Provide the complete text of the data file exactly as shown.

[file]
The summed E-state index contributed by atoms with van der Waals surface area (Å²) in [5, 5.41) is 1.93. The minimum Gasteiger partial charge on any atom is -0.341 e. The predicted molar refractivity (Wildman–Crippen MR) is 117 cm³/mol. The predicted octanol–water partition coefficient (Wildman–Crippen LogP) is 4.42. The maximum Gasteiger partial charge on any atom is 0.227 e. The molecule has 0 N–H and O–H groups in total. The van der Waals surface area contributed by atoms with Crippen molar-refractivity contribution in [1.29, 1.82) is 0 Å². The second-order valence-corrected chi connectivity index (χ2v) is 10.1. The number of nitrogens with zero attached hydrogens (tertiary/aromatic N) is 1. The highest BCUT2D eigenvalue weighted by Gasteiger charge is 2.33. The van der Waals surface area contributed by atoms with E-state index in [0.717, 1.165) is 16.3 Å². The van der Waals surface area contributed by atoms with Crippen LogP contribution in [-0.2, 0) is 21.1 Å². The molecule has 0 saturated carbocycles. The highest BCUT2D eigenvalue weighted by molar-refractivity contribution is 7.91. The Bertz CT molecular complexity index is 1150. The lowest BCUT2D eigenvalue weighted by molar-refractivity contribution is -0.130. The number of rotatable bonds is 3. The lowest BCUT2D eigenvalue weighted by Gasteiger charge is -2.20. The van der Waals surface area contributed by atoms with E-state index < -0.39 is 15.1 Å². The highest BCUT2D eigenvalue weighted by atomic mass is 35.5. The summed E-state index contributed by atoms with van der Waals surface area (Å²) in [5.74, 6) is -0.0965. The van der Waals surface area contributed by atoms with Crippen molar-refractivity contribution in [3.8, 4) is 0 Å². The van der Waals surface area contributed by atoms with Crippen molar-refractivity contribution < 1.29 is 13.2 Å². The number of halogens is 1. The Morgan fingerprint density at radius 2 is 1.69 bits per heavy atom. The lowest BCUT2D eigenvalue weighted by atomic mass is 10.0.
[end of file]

The summed E-state index contributed by atoms with van der Waals surface area (Å²) in [5, 5.41) is 1.93. The minimum Gasteiger partial charge on any atom is -0.341 e. The predicted molar refractivity (Wildman–Crippen MR) is 117 cm³/mol. The predicted octanol–water partition coefficient (Wildman–Crippen LogP) is 4.42. The maximum Gasteiger partial charge on any atom is 0.227 e. The molecule has 0 N–H and O–H groups in total. The van der Waals surface area contributed by atoms with Crippen molar-refractivity contribution in [1.29, 1.82) is 0 Å². The second-order valence-corrected chi connectivity index (χ2v) is 10.1. The number of nitrogens with zero attached hydrogens (tertiary/aromatic N) is 1. The highest BCUT2D eigenvalue weighted by Gasteiger charge is 2.33. The van der Waals surface area contributed by atoms with E-state index in [0.717, 1.165) is 16.3 Å². The van der Waals surface area contributed by atoms with Crippen LogP contribution in [-0.2, 0) is 21.1 Å². The molecule has 0 saturated carbocycles. The highest BCUT2D eigenvalue weighted by molar-refractivity contribution is 7.91. The Bertz CT molecular complexity index is 1150. The lowest BCUT2D eigenvalue weighted by molar-refractivity contribution is -0.130. The number of rotatable bonds is 3. The lowest BCUT2D eigenvalue weighted by Gasteiger charge is -2.20. The van der Waals surface area contributed by atoms with E-state index < -0.39 is 15.1 Å². The highest BCUT2D eigenvalue weighted by atomic mass is 35.5. The summed E-state index contributed by atoms with van der Waals surface area (Å²) in [5.74, 6) is -0.0965. The van der Waals surface area contributed by atoms with Crippen molar-refractivity contribution in [3.8, 4) is 0 Å². The van der Waals surface area contributed by atoms with Crippen molar-refractivity contribution < 1.29 is 13.2 Å². The number of halogens is 1. The Morgan fingerprint density at radius 2 is 1.69 bits per heavy atom. The lowest BCUT2D eigenvalue weighted by atomic mass is 10.0.